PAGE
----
The other thing the students requested in their proposal was a couple of saucer chairs. These were highly sought after as well but this time I wasn’t surprised. Many of my friends had papasan chairs when we were children and I loved sitting and napping in them. The saucer chairs my students chose were perfect because they were foldable and easy to move around the room. These too were dragged up to our group tables for whole class instruction time, making for some very crowded tables!
My reading corner consisted of an area rug and a bunch of pillows. One year I tossed a body pillow with a fun colored cover into the reading area just for fun. It quickly became the most popular pillow in the reading area. Sometimes students would take it out of the reading area, toss it on the floor somewhere, and lay on it during independent work time.
Another popular option, especially in classrooms with carpeting, were arm pillows. Most of the time they lived in our reading corner, but they tended to travel around the room as well. When working in small groups, one group would inevitably grab all of the arm pillows and move to a different corner of the room, leaving the regular pillows for whatever group was in the reading corner. They were also a hot commodity during independent work time because students could put their phone in the small side pocket and listen to music while they worked in a corner by themselves.
Short Table & Cushions
I mentioned this option in my post about Out of the Blue Favorite Classroom “Supplies.” I rescued a short table from a trip to the dumpster one year and it quickly became a popular place for students to work on their computers, or when they needed to write and use a textbook at the same time. Students would sit on chair cushions and my last class of the day would simply toss them on top of the table so the custodians could easily sweep around and under the table.
Tall Table & Chairs
At the complete opposite end of the spectrum, another popular option was the counter height table and chairs. What always made me laugh was it was my shortest students, often those whose feet couldn’t reach the chair’s foot rest, who were most attracted to this table. This was easily the most expensive option and we only had one because it was donated by a family who was returning to their home country. If you want something similar, you might see if someone is getting rid of a tall dining room table set. Such a set would also allow for small groups to work around the table.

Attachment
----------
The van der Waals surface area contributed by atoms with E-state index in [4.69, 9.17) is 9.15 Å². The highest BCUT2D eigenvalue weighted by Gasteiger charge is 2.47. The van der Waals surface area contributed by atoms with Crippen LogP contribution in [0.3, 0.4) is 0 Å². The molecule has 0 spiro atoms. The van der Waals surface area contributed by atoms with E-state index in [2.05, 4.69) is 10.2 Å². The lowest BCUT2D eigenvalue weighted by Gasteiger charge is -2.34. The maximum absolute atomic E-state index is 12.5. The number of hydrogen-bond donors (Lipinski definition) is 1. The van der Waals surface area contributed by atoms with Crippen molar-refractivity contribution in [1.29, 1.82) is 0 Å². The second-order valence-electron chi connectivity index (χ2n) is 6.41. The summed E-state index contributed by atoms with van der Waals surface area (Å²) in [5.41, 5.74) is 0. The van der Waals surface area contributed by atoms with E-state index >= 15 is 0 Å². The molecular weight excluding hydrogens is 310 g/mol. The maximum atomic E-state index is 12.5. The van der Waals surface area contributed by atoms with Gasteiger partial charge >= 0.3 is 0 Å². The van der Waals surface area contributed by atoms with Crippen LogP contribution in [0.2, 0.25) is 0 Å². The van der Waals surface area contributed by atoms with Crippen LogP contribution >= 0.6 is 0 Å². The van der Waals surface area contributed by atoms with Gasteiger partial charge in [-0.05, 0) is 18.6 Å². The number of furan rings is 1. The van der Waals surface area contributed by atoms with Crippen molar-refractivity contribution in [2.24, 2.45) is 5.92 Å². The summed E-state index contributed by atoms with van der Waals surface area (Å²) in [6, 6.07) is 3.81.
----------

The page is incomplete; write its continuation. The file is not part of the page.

The final option was one that surprised me greatly, an old teacher’s desk. It had been placed in my classroom because I was supposed to be assigned an assistant that year. She quit to take another job very early in the year and was never replaced. One day during independent work time a student just sat at the desk. The next day another student chose to sit there. Very soon it was one of the more sought after locations to work. To this day I have no idea why an old metal desk was so popular, but they enjoyed it and it was free!
Do I think alternative seating is a necessary thing? Absolutely not, especially if you have to fund it yourself and are just starting out. It will never make my list of recommended classroom supplies, but it is fun to play around with if the opportunity presents itself. Whatever you end up doing in your classroom this year, I hope you have a great one. Happy teaching, everyone!